Yes, this is build into the flash. I'll show it in the video. It's a small, plastic diffusor that folds out of the flash head and is used to get light at a wider angle.

popo wrote:
Does the flash work well at short distances? By that, I'm thinking under 2m from camera to subject.

Must say I haven't really payed close attention to close distance shots. Best would be to use an omnibounce, because the ligth might be a little hard. It is however useable at 2m, also without omnibounce. For portraits, don't expect the light to be extremely flattering, in dark conditions that is. Unless of course, you bounce of a wall or ceiling...

popo wrote:
Reason for asking this is I feel a bit limited in my indoor ability at the moment. I currently work around using tripod and long exposures. The built in flash of the A350 is too low, so often I get lens shadow at very short range. Also I think I really could use a much more diffuse light. I wonder if one of those white clip on plastic boxes will suffice, or if I need to start looking at those umbrella like things. Stop me if I get too technical there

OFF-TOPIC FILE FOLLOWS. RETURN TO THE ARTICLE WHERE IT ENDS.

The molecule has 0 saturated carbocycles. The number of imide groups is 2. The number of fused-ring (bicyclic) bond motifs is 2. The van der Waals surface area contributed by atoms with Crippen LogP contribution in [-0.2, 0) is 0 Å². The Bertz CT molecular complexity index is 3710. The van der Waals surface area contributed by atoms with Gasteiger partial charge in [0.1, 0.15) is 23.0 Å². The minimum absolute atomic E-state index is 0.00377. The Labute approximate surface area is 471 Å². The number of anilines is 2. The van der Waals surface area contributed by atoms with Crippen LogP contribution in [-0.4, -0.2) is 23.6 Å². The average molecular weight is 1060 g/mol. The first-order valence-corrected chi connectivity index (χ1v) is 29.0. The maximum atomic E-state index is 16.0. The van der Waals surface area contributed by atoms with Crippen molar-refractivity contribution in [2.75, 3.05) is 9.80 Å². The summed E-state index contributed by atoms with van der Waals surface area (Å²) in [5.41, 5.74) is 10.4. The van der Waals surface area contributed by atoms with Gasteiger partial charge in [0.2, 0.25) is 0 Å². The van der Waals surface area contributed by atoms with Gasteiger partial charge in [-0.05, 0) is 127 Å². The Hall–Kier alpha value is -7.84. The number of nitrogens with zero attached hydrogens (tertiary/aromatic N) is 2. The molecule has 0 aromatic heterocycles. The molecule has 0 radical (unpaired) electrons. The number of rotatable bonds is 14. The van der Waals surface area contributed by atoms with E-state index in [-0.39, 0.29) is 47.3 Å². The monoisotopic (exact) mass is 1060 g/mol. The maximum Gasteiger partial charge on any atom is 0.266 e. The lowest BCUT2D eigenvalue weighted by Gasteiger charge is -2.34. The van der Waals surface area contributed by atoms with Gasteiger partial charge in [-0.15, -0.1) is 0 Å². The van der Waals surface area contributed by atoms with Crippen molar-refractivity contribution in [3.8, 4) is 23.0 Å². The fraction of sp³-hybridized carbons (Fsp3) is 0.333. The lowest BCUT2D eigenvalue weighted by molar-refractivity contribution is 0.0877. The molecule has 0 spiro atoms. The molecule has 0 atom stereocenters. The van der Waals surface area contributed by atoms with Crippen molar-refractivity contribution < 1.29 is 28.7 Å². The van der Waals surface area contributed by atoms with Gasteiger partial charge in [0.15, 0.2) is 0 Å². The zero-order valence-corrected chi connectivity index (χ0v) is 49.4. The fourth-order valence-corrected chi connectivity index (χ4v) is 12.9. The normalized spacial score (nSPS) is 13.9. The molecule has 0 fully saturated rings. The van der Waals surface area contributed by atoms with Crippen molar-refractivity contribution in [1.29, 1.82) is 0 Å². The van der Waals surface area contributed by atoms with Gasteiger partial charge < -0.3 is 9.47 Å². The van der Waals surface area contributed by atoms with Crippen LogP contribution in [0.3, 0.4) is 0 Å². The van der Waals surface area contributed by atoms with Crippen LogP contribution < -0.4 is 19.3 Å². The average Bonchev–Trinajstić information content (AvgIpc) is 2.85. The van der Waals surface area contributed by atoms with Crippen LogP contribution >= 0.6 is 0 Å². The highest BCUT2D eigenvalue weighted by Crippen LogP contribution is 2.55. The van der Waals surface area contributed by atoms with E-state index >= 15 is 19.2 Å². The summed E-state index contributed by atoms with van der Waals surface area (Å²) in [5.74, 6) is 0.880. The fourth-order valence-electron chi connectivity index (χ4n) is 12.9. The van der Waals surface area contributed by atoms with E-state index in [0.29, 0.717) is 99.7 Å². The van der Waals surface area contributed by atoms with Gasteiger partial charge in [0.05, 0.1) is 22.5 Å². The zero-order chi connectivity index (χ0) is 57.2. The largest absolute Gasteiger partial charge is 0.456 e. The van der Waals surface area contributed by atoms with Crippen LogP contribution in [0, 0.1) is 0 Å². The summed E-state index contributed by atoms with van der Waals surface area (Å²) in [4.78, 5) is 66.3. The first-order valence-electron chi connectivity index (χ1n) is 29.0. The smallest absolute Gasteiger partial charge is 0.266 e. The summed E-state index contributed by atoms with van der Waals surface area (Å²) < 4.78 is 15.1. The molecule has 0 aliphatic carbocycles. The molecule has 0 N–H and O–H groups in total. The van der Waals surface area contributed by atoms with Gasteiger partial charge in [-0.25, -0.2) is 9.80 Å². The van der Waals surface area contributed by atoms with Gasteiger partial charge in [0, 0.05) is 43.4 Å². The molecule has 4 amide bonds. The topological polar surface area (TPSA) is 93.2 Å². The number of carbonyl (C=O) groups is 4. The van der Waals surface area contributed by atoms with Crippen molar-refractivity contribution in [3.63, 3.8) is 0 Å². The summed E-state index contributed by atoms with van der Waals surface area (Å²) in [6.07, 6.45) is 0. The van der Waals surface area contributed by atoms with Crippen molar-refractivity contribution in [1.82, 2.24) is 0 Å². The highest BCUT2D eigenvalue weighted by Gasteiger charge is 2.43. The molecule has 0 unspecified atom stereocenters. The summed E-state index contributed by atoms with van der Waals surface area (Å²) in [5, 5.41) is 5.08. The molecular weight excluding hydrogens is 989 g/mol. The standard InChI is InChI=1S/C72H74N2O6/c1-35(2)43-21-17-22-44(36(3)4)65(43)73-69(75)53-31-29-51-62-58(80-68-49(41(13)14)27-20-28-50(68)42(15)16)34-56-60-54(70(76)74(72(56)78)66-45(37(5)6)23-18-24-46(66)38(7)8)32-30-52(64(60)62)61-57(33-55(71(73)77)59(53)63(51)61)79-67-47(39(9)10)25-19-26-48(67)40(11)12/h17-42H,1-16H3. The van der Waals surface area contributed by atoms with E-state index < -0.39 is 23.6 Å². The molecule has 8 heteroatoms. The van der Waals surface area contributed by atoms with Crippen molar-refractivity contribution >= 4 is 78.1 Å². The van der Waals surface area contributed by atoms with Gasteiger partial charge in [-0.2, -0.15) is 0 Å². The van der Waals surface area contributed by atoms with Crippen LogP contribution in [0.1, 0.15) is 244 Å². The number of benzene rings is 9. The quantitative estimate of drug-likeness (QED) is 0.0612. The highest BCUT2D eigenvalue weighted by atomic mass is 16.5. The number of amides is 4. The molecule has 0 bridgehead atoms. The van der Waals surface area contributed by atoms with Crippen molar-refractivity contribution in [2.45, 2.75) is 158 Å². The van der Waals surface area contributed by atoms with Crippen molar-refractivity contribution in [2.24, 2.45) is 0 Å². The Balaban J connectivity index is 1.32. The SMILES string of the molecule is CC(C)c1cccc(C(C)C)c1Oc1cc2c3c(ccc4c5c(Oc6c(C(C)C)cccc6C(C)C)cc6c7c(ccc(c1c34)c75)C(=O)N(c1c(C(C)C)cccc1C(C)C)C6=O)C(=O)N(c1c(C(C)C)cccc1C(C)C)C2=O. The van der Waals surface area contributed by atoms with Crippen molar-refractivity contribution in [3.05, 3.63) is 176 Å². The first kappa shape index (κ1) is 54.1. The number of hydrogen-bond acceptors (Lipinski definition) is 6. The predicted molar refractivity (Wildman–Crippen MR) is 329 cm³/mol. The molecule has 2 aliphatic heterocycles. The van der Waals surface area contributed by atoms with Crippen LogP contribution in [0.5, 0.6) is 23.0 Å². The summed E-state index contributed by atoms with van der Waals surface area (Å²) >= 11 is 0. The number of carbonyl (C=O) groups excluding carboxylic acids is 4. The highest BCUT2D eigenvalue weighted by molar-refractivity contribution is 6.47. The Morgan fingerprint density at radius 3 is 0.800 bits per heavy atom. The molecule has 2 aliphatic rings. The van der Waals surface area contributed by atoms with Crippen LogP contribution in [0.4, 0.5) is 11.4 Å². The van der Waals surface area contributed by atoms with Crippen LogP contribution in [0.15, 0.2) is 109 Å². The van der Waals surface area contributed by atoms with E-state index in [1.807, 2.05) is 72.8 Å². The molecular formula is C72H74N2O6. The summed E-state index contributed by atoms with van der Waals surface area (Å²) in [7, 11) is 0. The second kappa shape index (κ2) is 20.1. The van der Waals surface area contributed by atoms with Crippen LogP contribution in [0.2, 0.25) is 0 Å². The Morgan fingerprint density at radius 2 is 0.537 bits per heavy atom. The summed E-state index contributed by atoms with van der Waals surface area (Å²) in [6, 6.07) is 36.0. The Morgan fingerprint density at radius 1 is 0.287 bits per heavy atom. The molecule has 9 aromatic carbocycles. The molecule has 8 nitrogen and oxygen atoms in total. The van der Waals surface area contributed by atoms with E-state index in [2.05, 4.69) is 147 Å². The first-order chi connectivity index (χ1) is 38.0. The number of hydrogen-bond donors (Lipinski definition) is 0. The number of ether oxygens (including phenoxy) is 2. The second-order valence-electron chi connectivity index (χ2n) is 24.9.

Basically I've tried assorted direct lighting, but they're all too harsh. I want bright even lighting to keep sharp shadows to a minimum, which I suspect can only really be achieved by having light from a large area. On that note... how well does bouncing the flash work?

I can tell you, an external flash is probably one of THE MOST USEFUL accessories you can buy for your camera. I don't use the pop-up flash anymore (only for flashing wireless), because compared to the flash gun, it just isn't much good. For diffuse light, the cheapest and also a very good option would be to bounce of ceilings and walls. Alternatively, use an omnibounce to diffuse the light. I don't have one of these myself yet, but they're an absolute neccessity on flash guns (I'm saving too hard for my lens, so no money for the omnibounce :wink: ).